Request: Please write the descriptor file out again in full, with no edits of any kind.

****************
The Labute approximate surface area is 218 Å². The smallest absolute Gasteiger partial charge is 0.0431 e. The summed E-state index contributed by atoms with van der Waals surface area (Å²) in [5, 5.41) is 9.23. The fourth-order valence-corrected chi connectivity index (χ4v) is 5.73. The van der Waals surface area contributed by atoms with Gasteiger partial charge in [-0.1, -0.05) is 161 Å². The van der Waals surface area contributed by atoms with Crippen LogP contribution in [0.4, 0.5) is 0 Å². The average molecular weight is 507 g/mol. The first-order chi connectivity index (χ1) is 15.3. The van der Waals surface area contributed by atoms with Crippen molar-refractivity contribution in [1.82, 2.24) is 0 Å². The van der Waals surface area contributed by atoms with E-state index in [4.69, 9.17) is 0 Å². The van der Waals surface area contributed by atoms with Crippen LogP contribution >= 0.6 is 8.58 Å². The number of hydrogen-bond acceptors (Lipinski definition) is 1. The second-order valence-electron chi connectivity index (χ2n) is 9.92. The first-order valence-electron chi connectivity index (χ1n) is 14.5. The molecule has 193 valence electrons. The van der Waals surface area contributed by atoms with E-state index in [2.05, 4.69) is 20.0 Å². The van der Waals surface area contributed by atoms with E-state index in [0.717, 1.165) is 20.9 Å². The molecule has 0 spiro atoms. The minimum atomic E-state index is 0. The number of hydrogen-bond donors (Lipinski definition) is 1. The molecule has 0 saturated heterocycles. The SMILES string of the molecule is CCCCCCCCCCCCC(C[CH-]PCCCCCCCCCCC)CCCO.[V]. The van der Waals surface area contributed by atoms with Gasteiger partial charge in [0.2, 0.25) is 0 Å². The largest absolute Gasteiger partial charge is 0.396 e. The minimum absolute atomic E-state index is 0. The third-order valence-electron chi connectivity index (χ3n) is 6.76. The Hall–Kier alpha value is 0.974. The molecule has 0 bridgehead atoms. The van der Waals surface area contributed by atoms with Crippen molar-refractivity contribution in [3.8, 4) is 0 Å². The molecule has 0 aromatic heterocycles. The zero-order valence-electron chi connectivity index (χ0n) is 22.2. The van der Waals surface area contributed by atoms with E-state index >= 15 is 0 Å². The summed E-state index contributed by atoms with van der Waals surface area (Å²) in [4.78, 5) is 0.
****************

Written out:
The Labute approximate surface area is 218 Å². The smallest absolute Gasteiger partial charge is 0.0431 e. The summed E-state index contributed by atoms with van der Waals surface area (Å²) in [5, 5.41) is 9.23. The fourth-order valence-corrected chi connectivity index (χ4v) is 5.73. The van der Waals surface area contributed by atoms with Gasteiger partial charge in [-0.1, -0.05) is 161 Å². The van der Waals surface area contributed by atoms with Crippen LogP contribution in [0.4, 0.5) is 0 Å². The average molecular weight is 507 g/mol. The first-order chi connectivity index (χ1) is 15.3. The van der Waals surface area contributed by atoms with Crippen molar-refractivity contribution in [1.82, 2.24) is 0 Å². The van der Waals surface area contributed by atoms with E-state index in [4.69, 9.17) is 0 Å². The van der Waals surface area contributed by atoms with Crippen LogP contribution >= 0.6 is 8.58 Å². The number of hydrogen-bond acceptors (Lipinski definition) is 1. The second-order valence-electron chi connectivity index (χ2n) is 9.92. The first-order valence-electron chi connectivity index (χ1n) is 14.5. The molecule has 193 valence electrons. The van der Waals surface area contributed by atoms with E-state index in [2.05, 4.69) is 20.0 Å². The van der Waals surface area contributed by atoms with E-state index in [0.717, 1.165) is 20.9 Å². The molecule has 0 spiro atoms. The minimum atomic E-state index is 0. The number of hydrogen-bond donors (Lipinski definition) is 1. The molecule has 0 saturated heterocycles. The SMILES string of the molecule is CCCCCCCCCCCCC(C[CH-]PCCCCCCCCCCC)CCCO.[V]. The van der Waals surface area contributed by atoms with Gasteiger partial charge in [0.2, 0.25) is 0 Å². The largest absolute Gasteiger partial charge is 0.396 e. The minimum absolute atomic E-state index is 0. The third-order valence-electron chi connectivity index (χ3n) is 6.76. The Hall–Kier alpha value is 0.974. The molecule has 0 bridgehead atoms. The van der Waals surface area contributed by atoms with Crippen molar-refractivity contribution in [3.8, 4) is 0 Å². The molecule has 0 aromatic heterocycles. The zero-order valence-electron chi connectivity index (χ0n) is 22.2. The van der Waals surface area contributed by atoms with E-state index >= 15 is 0 Å². The summed E-state index contributed by atoms with van der Waals surface area (Å²) in [4.78, 5) is 0.